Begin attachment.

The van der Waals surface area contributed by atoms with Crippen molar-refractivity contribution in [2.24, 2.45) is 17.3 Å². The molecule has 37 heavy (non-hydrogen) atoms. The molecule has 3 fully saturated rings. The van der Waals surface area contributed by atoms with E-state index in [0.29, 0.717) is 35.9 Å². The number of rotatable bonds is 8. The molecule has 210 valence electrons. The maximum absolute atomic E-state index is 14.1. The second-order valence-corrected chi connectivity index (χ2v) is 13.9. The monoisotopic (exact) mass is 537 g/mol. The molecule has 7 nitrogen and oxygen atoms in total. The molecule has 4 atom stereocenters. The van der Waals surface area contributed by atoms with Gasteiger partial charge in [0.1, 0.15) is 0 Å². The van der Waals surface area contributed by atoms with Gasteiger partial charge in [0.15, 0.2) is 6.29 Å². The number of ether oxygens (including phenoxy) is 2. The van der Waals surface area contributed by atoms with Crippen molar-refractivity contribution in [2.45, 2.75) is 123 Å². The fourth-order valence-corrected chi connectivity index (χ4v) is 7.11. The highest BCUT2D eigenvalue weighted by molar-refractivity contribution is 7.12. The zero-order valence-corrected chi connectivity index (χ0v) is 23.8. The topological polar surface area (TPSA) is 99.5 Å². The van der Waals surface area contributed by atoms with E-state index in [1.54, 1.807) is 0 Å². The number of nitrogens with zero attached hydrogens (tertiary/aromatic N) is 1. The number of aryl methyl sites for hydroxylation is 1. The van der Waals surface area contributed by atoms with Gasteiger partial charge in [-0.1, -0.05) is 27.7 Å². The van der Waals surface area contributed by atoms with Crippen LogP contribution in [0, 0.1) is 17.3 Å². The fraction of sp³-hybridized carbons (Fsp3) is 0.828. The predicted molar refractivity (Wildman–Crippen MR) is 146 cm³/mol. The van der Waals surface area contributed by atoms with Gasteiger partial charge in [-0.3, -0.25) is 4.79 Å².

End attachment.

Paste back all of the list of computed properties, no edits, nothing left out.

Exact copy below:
The van der Waals surface area contributed by atoms with Crippen molar-refractivity contribution in [2.24, 2.45) is 17.3 Å². The molecule has 37 heavy (non-hydrogen) atoms. The molecule has 3 fully saturated rings. The van der Waals surface area contributed by atoms with E-state index in [0.29, 0.717) is 35.9 Å². The number of rotatable bonds is 8. The molecule has 210 valence electrons. The maximum absolute atomic E-state index is 14.1. The second-order valence-corrected chi connectivity index (χ2v) is 13.9. The monoisotopic (exact) mass is 537 g/mol. The molecule has 7 nitrogen and oxygen atoms in total. The molecule has 4 atom stereocenters. The van der Waals surface area contributed by atoms with Gasteiger partial charge in [0.1, 0.15) is 0 Å². The van der Waals surface area contributed by atoms with Gasteiger partial charge in [0.15, 0.2) is 6.29 Å². The number of ether oxygens (including phenoxy) is 2. The van der Waals surface area contributed by atoms with Crippen molar-refractivity contribution in [2.45, 2.75) is 123 Å². The fourth-order valence-corrected chi connectivity index (χ4v) is 7.11. The highest BCUT2D eigenvalue weighted by molar-refractivity contribution is 7.12. The zero-order valence-corrected chi connectivity index (χ0v) is 23.8. The topological polar surface area (TPSA) is 99.5 Å². The van der Waals surface area contributed by atoms with E-state index in [1.54, 1.807) is 0 Å². The number of nitrogens with zero attached hydrogens (tertiary/aromatic N) is 1. The number of aryl methyl sites for hydroxylation is 1. The van der Waals surface area contributed by atoms with Gasteiger partial charge in [-0.1, -0.05) is 27.7 Å². The van der Waals surface area contributed by atoms with Crippen LogP contribution in [0, 0.1) is 17.3 Å². The fraction of sp³-hybridized carbons (Fsp3) is 0.828. The predicted molar refractivity (Wildman–Crippen MR) is 146 cm³/mol. The van der Waals surface area contributed by atoms with Gasteiger partial charge in [-0.3, -0.25) is 4.79 Å².